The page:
On this day in 1554 two Jesuit missionaries named Manuel da Nóbrega and José de Anchieta founded a mission, with the intention of 'saving' the area's indigenous Tupi-Guarani people; from its humble beginnings as the village of São Paulo dos Campos de Piratininga, São Paulo became what is today the second most populous city in the Americas, and one of the five largest in the world. Given its prime location in the Brazilian Highlands close by the Tietê River - at the mid-point between the resource rich interior of the country and the port at São Vicente, overlooking the port city of Santos - São Paulo has always played a crucial role in the life of the country.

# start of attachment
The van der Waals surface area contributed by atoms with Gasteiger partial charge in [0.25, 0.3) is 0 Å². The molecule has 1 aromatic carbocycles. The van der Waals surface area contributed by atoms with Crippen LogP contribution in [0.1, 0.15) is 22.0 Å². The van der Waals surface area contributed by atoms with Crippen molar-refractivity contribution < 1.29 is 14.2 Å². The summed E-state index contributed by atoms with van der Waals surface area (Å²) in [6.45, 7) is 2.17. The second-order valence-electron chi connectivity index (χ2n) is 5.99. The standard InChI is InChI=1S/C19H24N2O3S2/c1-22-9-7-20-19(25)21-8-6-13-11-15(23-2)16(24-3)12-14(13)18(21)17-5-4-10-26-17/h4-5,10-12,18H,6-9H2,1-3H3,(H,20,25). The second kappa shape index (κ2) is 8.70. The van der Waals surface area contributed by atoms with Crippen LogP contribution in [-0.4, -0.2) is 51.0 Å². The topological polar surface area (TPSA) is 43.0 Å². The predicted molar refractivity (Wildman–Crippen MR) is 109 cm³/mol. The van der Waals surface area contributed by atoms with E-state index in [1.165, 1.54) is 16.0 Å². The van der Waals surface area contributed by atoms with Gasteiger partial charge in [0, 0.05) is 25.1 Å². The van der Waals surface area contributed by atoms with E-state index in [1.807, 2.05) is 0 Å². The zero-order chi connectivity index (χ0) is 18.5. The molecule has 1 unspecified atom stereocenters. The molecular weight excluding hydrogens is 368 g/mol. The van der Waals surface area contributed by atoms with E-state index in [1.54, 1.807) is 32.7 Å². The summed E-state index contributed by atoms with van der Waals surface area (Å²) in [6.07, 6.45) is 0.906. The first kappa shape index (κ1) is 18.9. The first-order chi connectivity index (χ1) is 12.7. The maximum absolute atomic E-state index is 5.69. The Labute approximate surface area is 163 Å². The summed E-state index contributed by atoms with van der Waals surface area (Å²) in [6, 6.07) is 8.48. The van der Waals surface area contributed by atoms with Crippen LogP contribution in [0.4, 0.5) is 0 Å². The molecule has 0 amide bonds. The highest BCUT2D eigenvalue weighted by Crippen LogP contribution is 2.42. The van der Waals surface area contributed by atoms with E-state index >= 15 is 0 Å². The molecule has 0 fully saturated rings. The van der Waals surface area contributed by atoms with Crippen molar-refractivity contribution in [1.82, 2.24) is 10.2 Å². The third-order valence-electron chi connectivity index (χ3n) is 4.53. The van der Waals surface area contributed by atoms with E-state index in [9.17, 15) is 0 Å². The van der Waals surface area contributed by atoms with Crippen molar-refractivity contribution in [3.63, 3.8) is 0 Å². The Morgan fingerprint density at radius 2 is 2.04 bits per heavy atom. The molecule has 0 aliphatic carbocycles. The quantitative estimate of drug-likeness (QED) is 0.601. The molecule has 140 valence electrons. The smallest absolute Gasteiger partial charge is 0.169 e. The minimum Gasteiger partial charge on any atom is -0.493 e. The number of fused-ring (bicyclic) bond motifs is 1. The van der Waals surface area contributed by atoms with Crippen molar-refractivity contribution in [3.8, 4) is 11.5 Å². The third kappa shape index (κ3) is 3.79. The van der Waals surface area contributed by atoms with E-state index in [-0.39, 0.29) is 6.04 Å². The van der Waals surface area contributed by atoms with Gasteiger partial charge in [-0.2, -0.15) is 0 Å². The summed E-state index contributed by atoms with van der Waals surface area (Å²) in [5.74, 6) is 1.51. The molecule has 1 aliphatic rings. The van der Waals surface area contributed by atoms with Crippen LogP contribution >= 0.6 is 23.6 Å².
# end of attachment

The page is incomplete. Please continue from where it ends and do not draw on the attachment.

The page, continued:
Formally recognized as a city in 1711, São Paulo's early economy was born from coffee; in 1822 it was also the birthplace of the country's independence, when the Prince of Beira defied his father João VI's order to return from exile to Portugal by declaring Independencia ou morte (Independence or death!) to became Pedro I.
Modern São Paulo - from its name alone, the most logical capital of the State of São Paulo - is centred on Avenida Paulista; a paulista, of course, is the name for a person from the state of São Paulo, while a resident of the city is both a paulista and a paulistano. The avenue is the location of some of the tallest buildings in Brazil, and has frequently been compared to Manhattan's Fifth Avenue. Among the other tourist attractions the city boasts are its highest point, Pico do Jaraguá, Ibirapuera Park, and the São Paulo Museum of Art - which was opened by Elizabeth II in November 1968. Tourists also flock to the city for the São Paulo Gay Parade, which makes its way down Paulista Avenue each June.
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